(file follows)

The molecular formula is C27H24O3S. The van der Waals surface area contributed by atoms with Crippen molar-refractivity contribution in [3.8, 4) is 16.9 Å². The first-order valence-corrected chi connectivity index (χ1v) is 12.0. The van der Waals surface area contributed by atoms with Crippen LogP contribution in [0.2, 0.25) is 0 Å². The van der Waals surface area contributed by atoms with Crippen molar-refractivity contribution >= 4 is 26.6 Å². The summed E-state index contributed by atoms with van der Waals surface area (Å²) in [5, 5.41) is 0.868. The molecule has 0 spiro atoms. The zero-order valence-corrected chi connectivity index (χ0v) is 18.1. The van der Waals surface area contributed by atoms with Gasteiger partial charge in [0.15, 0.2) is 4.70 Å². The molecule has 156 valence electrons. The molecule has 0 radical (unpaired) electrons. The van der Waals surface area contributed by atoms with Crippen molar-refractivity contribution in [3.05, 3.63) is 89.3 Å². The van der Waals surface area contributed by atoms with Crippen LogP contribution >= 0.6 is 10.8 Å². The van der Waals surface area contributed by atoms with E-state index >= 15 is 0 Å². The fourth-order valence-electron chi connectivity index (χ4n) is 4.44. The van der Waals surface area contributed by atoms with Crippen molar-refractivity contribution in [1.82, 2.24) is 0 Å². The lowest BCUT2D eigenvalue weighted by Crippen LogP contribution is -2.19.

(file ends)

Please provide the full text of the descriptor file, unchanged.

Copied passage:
The molecular formula is C27H24O3S. The van der Waals surface area contributed by atoms with Crippen molar-refractivity contribution in [3.8, 4) is 16.9 Å². The first-order valence-corrected chi connectivity index (χ1v) is 12.0. The van der Waals surface area contributed by atoms with Crippen LogP contribution in [0.2, 0.25) is 0 Å². The van der Waals surface area contributed by atoms with Crippen molar-refractivity contribution >= 4 is 26.6 Å². The summed E-state index contributed by atoms with van der Waals surface area (Å²) in [5, 5.41) is 0.868. The molecule has 0 spiro atoms. The zero-order valence-corrected chi connectivity index (χ0v) is 18.1. The van der Waals surface area contributed by atoms with Gasteiger partial charge in [0.15, 0.2) is 4.70 Å². The molecule has 156 valence electrons. The molecule has 0 radical (unpaired) electrons. The van der Waals surface area contributed by atoms with Crippen molar-refractivity contribution in [3.05, 3.63) is 89.3 Å². The van der Waals surface area contributed by atoms with Crippen LogP contribution >= 0.6 is 10.8 Å². The van der Waals surface area contributed by atoms with E-state index >= 15 is 0 Å². The fourth-order valence-electron chi connectivity index (χ4n) is 4.44. The van der Waals surface area contributed by atoms with Crippen molar-refractivity contribution in [1.82, 2.24) is 0 Å². The lowest BCUT2D eigenvalue weighted by Crippen LogP contribution is -2.19.